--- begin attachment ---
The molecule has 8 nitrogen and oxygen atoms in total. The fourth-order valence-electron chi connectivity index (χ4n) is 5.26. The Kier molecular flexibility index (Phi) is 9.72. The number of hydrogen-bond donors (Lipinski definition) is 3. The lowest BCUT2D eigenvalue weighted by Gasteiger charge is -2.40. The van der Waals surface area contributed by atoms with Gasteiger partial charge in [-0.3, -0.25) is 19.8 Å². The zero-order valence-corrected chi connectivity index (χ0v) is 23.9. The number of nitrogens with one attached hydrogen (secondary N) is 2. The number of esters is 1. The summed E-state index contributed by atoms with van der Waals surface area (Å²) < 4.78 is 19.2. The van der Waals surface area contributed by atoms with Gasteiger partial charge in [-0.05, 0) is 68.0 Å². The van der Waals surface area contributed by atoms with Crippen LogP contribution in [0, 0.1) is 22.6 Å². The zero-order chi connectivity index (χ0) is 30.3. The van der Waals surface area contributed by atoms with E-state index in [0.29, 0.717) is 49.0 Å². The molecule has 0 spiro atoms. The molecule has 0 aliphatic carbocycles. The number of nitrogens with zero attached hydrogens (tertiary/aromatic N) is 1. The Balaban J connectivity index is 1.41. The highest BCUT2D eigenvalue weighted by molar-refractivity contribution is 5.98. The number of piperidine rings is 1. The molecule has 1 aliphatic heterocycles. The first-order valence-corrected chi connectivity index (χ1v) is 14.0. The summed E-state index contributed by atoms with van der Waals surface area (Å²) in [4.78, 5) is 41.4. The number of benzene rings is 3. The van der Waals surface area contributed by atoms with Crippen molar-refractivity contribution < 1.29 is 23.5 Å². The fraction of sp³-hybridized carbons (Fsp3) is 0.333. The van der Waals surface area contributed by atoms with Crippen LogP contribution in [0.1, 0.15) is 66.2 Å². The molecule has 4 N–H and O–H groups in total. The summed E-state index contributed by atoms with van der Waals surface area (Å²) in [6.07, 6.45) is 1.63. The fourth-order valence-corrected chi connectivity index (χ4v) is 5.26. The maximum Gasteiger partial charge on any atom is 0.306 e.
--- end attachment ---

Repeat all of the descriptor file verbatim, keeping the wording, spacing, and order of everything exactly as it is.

The molecule has 8 nitrogen and oxygen atoms in total. The fourth-order valence-electron chi connectivity index (χ4n) is 5.26. The Kier molecular flexibility index (Phi) is 9.72. The number of hydrogen-bond donors (Lipinski definition) is 3. The lowest BCUT2D eigenvalue weighted by Gasteiger charge is -2.40. The van der Waals surface area contributed by atoms with Gasteiger partial charge in [-0.3, -0.25) is 19.8 Å². The zero-order valence-corrected chi connectivity index (χ0v) is 23.9. The number of nitrogens with one attached hydrogen (secondary N) is 2. The number of esters is 1. The summed E-state index contributed by atoms with van der Waals surface area (Å²) < 4.78 is 19.2. The van der Waals surface area contributed by atoms with Gasteiger partial charge in [-0.05, 0) is 68.0 Å². The van der Waals surface area contributed by atoms with Crippen LogP contribution in [0, 0.1) is 22.6 Å². The zero-order chi connectivity index (χ0) is 30.3. The van der Waals surface area contributed by atoms with E-state index in [0.29, 0.717) is 49.0 Å². The molecule has 0 spiro atoms. The molecule has 0 aliphatic carbocycles. The number of nitrogens with zero attached hydrogens (tertiary/aromatic N) is 1. The Balaban J connectivity index is 1.41. The highest BCUT2D eigenvalue weighted by molar-refractivity contribution is 5.98. The number of piperidine rings is 1. The molecule has 1 aliphatic heterocycles. The first-order valence-corrected chi connectivity index (χ1v) is 14.0. The summed E-state index contributed by atoms with van der Waals surface area (Å²) in [4.78, 5) is 41.4. The number of benzene rings is 3. The van der Waals surface area contributed by atoms with Crippen molar-refractivity contribution < 1.29 is 23.5 Å². The fraction of sp³-hybridized carbons (Fsp3) is 0.333. The van der Waals surface area contributed by atoms with Crippen LogP contribution in [0.1, 0.15) is 66.2 Å². The molecule has 4 N–H and O–H groups in total. The summed E-state index contributed by atoms with van der Waals surface area (Å²) in [6.07, 6.45) is 1.63. The fourth-order valence-corrected chi connectivity index (χ4v) is 5.26. The maximum Gasteiger partial charge on any atom is 0.306 e.